Middle School Musical Keeps Audiences Spellbound
If the eighth graders starring in the Middle School play this January had any trepidation in tackling a six-time Tony award nominated show, they didn’t ‘act’ like it. The MS Big Room was filled with howls of laughter from students and faculty alike as Director Christa Crewdson’s charges performed a pitch-perfect rendition of the Broadway musical The 25th Annual Putnam County Spelling Bee.
The play tells the story of a tense spelling competition amongst a delightfully varied group of kids, proctored by adults who are only very slightly more mature than the spellers. Stand-out performances abounded whether through the hysterical interplay of Rebecca Jarrell and Harry Bator as the heads of the spelling bee, or the humorous, and at times dramatic, performances of the six final spellers (Chloe Tinagero, Alexander Medzorian, Amanda Lifford, Amanda Madigan, Chris Kellogg-Peeler, and Tynan Friend.)
“I knew they would rise to the challenge,” says Crewdson of her students. “I told them that this was what they had worked for during the past 3- 4 months and to enjoy the time on the stage…clearly they did.”
Every single actor/actress commanded the stage as their character despite material that demanded nuanced and complex acting. Some of the topics dealt with included divorce, same-sex marriage, the onset of puberty, and stereotypes, but Crewdson never worried about the students’ ability to handle the material.
“They deal with these issues everyday and were playing kids their own age so I thought they'd be fine and understand it all,” she says. “The kids didn't blink an eye at any of the material when we did the read-through—they see and hear much worse in daily life, TV, and movies.”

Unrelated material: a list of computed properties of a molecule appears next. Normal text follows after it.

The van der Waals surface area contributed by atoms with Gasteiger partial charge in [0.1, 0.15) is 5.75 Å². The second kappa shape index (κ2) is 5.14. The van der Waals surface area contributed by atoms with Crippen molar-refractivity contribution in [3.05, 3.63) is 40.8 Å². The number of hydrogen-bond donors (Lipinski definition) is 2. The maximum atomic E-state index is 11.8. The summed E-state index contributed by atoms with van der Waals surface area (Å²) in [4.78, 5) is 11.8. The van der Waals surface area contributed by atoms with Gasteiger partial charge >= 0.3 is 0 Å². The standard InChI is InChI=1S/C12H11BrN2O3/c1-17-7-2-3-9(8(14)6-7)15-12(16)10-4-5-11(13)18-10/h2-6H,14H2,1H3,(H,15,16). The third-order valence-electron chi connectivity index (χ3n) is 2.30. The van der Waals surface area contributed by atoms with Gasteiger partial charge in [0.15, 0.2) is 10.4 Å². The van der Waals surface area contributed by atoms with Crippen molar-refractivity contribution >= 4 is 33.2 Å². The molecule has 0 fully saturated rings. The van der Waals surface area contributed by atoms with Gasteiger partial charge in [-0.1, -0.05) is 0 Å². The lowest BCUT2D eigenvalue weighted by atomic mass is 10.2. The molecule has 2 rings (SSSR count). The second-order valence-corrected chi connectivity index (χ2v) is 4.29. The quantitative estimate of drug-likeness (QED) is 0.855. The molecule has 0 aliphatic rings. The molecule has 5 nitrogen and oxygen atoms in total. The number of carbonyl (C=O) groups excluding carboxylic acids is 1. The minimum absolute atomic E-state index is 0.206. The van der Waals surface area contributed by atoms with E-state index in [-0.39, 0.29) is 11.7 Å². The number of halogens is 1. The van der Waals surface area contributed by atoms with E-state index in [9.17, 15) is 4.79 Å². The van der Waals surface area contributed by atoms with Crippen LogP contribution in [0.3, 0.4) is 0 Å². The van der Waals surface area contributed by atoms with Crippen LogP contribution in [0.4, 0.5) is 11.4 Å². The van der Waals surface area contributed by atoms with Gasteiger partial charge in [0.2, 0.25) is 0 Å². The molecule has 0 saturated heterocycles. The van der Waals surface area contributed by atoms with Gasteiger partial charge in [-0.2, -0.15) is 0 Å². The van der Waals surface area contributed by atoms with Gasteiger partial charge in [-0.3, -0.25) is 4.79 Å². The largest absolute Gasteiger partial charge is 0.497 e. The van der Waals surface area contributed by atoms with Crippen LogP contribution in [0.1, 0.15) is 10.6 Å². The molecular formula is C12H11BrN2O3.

Other highlights from the play included guest spelling appearances by Assistant Middle School Director Tony Breen, and Middle School history teacher Harold Francis. Written to allow for frequent spots of improvisation, the script was the perfect vehicle for guest appearances and student wit to shine.
“I relied heavily on my classical education, and was well aware of the base words (xeros = dry, opthalmos = eye), but had simply forgotten the rule about occasionally using a connecting vowel in combined roots, ophthalmos and logos (-logy),” noted Breen about narrowly missing the correct spelling of a word designed to oust him.
“I thought it was an excellent production and one which gave an accurate representation of all that our eighth Grade performers are typically capable of,” Breen continued. “The interest of the audience was maintained throughout, and the standing ovation at the end was thoroughly deserved.”
In addition to the acting, a vibrant musical score (performed by Katherine Gellar, Rob Humphreville, Chris Dwyer, and Frank Kumiega) allowed for student voices to shine and kept the audience tapping its feet.
For a full program of cast and crew, click here.
For a photo gallery of the production, click here.